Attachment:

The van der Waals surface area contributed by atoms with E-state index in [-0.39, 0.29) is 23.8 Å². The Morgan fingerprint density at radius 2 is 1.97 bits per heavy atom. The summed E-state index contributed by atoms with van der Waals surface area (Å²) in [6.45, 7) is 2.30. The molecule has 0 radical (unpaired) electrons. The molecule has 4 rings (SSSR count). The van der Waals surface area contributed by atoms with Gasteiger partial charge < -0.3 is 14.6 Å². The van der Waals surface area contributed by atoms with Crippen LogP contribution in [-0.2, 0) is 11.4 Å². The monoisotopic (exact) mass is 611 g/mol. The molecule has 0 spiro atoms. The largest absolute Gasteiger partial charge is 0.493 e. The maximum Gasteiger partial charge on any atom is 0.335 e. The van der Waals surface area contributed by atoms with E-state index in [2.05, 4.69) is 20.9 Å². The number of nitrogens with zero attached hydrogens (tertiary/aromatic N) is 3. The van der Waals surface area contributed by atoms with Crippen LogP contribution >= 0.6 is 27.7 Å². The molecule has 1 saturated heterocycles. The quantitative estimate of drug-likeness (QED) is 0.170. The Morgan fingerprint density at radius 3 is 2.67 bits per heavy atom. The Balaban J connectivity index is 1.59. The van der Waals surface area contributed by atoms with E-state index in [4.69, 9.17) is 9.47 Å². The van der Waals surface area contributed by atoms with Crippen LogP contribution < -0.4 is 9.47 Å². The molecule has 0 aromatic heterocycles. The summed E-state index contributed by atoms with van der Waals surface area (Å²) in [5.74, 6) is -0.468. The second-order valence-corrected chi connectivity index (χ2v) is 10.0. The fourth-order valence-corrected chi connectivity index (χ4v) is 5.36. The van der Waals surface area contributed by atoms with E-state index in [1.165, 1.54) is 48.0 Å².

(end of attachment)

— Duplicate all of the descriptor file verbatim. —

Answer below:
The van der Waals surface area contributed by atoms with E-state index in [-0.39, 0.29) is 23.8 Å². The Morgan fingerprint density at radius 2 is 1.97 bits per heavy atom. The summed E-state index contributed by atoms with van der Waals surface area (Å²) in [6.45, 7) is 2.30. The molecule has 0 radical (unpaired) electrons. The molecule has 4 rings (SSSR count). The van der Waals surface area contributed by atoms with Gasteiger partial charge < -0.3 is 14.6 Å². The van der Waals surface area contributed by atoms with Crippen LogP contribution in [-0.2, 0) is 11.4 Å². The monoisotopic (exact) mass is 611 g/mol. The molecule has 0 spiro atoms. The largest absolute Gasteiger partial charge is 0.493 e. The maximum Gasteiger partial charge on any atom is 0.335 e. The van der Waals surface area contributed by atoms with E-state index in [2.05, 4.69) is 20.9 Å². The number of nitrogens with zero attached hydrogens (tertiary/aromatic N) is 3. The van der Waals surface area contributed by atoms with Crippen LogP contribution >= 0.6 is 27.7 Å². The molecule has 1 saturated heterocycles. The quantitative estimate of drug-likeness (QED) is 0.170. The Morgan fingerprint density at radius 3 is 2.67 bits per heavy atom. The Balaban J connectivity index is 1.59. The van der Waals surface area contributed by atoms with E-state index in [4.69, 9.17) is 9.47 Å². The van der Waals surface area contributed by atoms with Crippen LogP contribution < -0.4 is 9.47 Å². The molecule has 0 aromatic heterocycles. The summed E-state index contributed by atoms with van der Waals surface area (Å²) in [5.74, 6) is -0.468. The second-order valence-corrected chi connectivity index (χ2v) is 10.0. The fourth-order valence-corrected chi connectivity index (χ4v) is 5.36. The van der Waals surface area contributed by atoms with E-state index in [1.165, 1.54) is 48.0 Å².